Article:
I’ve spent the last few days revisiting my old catch-all method, Autofocus (more often known as AF1 these days) to see how it feels after having spent quite a while with various no-list systems.
As I expected, the first thing that I experienced was that my list started to expand rapidly. By the third day there were seventy-four tasks and projects on the list with no sign of a slow-down in the expansion. I must admit that it was nice to have everything written down on one list, even though there wasn’t the slightest chance of getting through it all.
I did however make a major change to the rules of Autofocus for my revisit. I decided to do without both the dismissal process and the rule that at least one task must be done on each visit to a page.
These rule changes were accompanied by a big change in mental attitude. Instead of seeing each page as a list of things to be done, I saw it as a list of things from which I could choose what to do, but without any obligation to do anything. The result was that writing something on the list was no longer a commitment to do it, or even to try to do it. It was something I might do. If some tasks languished on the list without ever being done, that was absolutely fine. I refused to be concerned even if something I considered vital got passed by.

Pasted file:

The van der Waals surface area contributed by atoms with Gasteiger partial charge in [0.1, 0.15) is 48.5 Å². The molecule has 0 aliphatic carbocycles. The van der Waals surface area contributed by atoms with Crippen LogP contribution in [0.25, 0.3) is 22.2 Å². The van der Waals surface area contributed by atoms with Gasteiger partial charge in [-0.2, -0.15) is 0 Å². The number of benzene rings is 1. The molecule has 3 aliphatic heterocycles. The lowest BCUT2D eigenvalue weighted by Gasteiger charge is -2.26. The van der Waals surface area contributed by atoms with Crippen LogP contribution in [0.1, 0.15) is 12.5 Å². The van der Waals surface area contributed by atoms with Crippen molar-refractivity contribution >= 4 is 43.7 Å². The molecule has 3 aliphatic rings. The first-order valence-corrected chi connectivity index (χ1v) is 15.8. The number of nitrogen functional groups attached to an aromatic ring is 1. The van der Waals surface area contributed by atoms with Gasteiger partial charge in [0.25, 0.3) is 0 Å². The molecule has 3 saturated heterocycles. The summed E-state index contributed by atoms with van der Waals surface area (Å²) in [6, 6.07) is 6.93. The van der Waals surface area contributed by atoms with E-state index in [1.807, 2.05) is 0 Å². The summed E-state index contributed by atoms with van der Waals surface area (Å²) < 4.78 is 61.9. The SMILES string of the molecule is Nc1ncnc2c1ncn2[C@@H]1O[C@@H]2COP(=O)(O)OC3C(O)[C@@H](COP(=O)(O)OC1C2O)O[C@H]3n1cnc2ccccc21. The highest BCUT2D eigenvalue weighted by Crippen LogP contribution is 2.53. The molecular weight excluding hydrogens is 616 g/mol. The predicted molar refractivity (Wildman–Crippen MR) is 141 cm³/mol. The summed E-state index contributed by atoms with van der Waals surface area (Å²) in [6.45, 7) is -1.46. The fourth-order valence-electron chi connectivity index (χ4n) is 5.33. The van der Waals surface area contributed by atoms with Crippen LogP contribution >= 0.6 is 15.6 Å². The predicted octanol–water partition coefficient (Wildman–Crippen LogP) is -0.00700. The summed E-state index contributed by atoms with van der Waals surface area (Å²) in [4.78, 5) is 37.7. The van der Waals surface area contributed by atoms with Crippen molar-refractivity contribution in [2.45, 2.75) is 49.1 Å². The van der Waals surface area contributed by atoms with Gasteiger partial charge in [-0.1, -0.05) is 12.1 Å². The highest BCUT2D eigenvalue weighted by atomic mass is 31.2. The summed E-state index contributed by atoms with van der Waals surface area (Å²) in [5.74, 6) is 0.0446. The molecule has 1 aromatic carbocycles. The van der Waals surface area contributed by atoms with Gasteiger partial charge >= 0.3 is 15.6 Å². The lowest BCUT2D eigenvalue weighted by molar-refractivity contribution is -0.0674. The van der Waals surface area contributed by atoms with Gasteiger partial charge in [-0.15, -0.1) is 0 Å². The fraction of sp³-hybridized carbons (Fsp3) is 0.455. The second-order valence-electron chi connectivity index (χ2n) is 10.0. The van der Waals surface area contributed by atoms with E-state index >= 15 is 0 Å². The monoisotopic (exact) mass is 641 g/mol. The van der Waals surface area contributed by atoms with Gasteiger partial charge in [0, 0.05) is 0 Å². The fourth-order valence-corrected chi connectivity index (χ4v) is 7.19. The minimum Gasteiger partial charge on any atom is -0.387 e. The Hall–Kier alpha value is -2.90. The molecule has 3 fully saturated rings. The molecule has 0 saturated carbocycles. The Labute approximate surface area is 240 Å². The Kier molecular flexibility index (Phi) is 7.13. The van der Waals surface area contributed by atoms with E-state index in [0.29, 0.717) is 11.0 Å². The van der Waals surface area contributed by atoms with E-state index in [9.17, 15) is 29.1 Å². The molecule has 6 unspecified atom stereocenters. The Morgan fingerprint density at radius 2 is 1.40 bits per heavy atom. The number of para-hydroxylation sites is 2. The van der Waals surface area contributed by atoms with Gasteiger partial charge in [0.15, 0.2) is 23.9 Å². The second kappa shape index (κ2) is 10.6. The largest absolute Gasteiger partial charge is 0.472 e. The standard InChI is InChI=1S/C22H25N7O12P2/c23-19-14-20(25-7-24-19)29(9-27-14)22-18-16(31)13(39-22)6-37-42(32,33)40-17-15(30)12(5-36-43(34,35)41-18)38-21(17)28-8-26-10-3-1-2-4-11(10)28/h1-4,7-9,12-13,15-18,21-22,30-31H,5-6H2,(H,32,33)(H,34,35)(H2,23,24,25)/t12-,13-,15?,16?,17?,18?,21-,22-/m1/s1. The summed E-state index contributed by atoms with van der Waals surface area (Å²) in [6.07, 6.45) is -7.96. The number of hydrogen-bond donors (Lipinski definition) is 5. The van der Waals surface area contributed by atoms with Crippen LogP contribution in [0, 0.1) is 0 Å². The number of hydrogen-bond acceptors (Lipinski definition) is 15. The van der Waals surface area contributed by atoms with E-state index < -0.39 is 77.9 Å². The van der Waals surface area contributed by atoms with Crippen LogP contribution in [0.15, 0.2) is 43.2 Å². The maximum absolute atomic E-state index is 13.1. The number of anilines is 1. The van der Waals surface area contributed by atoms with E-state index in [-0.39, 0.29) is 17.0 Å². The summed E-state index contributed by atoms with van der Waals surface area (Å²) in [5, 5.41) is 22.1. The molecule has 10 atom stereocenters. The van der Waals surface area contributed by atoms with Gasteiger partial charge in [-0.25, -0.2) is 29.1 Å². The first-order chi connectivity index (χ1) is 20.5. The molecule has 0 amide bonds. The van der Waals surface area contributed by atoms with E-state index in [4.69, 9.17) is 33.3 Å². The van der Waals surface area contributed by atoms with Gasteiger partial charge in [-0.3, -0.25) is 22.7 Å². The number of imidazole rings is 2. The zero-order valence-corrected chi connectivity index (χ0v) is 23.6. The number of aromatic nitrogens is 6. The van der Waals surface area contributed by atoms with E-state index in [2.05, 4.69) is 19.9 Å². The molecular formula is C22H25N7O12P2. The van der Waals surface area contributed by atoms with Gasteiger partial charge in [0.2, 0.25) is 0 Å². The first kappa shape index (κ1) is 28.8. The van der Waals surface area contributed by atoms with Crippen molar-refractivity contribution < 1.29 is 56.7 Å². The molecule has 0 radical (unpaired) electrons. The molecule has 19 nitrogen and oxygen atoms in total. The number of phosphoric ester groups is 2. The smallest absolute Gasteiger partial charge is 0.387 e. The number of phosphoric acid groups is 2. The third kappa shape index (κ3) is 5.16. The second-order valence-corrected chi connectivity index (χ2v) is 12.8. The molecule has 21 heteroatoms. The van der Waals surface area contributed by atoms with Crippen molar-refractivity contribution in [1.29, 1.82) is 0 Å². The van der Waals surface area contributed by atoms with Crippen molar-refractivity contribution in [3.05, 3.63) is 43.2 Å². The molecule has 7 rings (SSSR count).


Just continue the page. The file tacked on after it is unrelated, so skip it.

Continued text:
This change of attitude makes a huge difference. Strangely enough it makes Autofocus more like a no-list system because you simply have to trust your mind to come up with the right stuff at the right time.
I was expecting to find that Autofocus felt unwieldy and overwhelming after my experiences with no-list, but in fact quite the opposite has been true so far. But it’s only been a few days, and that may change.
I also have the question in my mind of whether I could have made the mental shift to a freer version of Autofocus if I hadn’t had my mind trained by using no-list systems. I don’t know the answer to that.